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Fitness to drive system causes controversy

Drivers are not having their licences taken away despite being medically incapable of driving safely, new research suggests.

And David Bushnell, product manager – mobility, Alphabet GB Limited, has warned that the Finance Bill announcements have now led to discussions over ‘cash versus car’ as companies weigh up which one they choose to offer

The research indicates that more work needs to be done on the fitness to drive system

The study, carried out by Direct Line Car Insurance, found almost two-thirds (64%) of doctors believe such drivers are still on the road and that the current system for assessing fitness to drive is ineffective.

The new research find that DVLA figures show the number of drivers having their licence refused or revoked on medical grounds is falling, despite an aging population. Between 2016 and 2017 the number of Group 1 (car or motorcycle) licences refused or revoked on medical grounds fell by four per cent, from 61,563 down to 59,163. However, at the same time, there was a 15% increase in notifications to the DVLA of drivers that may have a medical condition that affects their ability to drive; up to 200,289 from 173,975 in 2016.

The claimed increase in people driving despite being unfit to do so raises questions about the current system, which was updated with new advice some 18 months ago that gave GPs the right to advise the DVLA (DVA in Northern Ireland) if a patient is unfit to drive but continues to do so if it may “expose others to a risk of death or serious harm”.  This followed a 2016 report that accused the DVLA of major failings in assessing people’s fitness to drive.

The research also found the majority (80%) of doctors believe it would be beneficial if the DVLA routinely informed them of the outcome of an enquiry assessing a patients’ fitness to drive, so they could monitor if a patient claimed to still be driving after a licence revocation or refusal.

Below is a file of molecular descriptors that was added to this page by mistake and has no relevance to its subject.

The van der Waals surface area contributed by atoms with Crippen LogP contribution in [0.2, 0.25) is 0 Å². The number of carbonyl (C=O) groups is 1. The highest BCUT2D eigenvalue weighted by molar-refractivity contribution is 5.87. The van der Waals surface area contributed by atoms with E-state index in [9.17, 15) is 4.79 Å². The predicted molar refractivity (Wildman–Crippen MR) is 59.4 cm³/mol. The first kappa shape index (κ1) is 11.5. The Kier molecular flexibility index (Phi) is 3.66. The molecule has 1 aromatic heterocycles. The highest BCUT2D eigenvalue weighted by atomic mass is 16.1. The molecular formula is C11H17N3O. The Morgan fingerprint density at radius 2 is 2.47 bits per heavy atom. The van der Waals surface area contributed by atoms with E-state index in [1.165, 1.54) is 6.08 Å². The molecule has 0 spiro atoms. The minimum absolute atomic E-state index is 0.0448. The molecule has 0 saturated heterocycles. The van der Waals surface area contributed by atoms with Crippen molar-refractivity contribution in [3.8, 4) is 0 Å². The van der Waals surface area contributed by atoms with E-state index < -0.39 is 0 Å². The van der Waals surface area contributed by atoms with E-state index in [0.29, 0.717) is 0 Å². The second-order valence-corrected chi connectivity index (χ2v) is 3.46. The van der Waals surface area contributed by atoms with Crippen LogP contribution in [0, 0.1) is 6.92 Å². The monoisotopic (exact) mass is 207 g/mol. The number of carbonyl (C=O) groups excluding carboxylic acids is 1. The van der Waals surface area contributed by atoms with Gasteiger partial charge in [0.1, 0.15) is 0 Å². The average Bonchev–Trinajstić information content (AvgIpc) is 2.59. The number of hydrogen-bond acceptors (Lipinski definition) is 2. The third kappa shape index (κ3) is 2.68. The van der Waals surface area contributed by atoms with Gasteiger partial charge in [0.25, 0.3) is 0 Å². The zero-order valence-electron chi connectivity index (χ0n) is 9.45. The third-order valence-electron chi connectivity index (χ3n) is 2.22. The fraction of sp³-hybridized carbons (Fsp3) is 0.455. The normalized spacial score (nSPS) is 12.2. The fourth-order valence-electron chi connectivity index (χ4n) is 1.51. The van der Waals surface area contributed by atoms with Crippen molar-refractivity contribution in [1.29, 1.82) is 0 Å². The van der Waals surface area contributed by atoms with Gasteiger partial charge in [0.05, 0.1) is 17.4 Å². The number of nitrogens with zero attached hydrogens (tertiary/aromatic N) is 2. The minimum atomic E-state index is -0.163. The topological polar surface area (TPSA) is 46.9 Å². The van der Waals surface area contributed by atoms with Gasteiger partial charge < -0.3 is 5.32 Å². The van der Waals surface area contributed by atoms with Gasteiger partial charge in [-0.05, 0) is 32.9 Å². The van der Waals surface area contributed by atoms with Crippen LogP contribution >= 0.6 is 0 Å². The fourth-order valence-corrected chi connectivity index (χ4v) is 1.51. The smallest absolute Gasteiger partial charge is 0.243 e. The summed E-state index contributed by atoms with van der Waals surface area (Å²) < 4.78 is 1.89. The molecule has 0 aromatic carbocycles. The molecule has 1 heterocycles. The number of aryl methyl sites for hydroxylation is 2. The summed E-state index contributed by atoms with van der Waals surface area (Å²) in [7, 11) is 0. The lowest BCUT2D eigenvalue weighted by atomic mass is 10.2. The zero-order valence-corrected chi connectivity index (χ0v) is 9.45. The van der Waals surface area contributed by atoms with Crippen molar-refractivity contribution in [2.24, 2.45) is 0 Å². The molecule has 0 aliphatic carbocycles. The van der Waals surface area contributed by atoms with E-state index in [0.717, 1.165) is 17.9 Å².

Gus Park, managing director of motor insurance at Direct Line Group, commented: “When doctors believe the system for ensuring that only medically fit drivers are on the road is broken we need to stand up and take notice. We need to educate motorists about conditions that could impair their ability to drive and encourage them to seek a professional medical opinion.”

Commenting on the research, a DVLA spokesperson said: “The medical standards for driving are continuously reviewed and updated to reflect changes in medical practice and relevant legislation. The fact that we are continuing to receive notifications from medical professionals and drivers themselves is a sign that people are doing the right thing and letting us know.

“When we receive a notification an investigation takes place based on the evidence available and we make a decision as to whether the driver should retain their licence, have a shorter-term licence or have their licence revoked.”

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Natalie Middleton

Natalie has worked as a fleet journalist for 16 years, previously as assistant editor on the former Company Car magazine before joining Fleet World in 2006. Prior to this, she worked on a range of B2B titles, including Insurance Age and Insurance Day. As Business Editor, Natalie ensures the group websites and newsletters are updated with the latest news.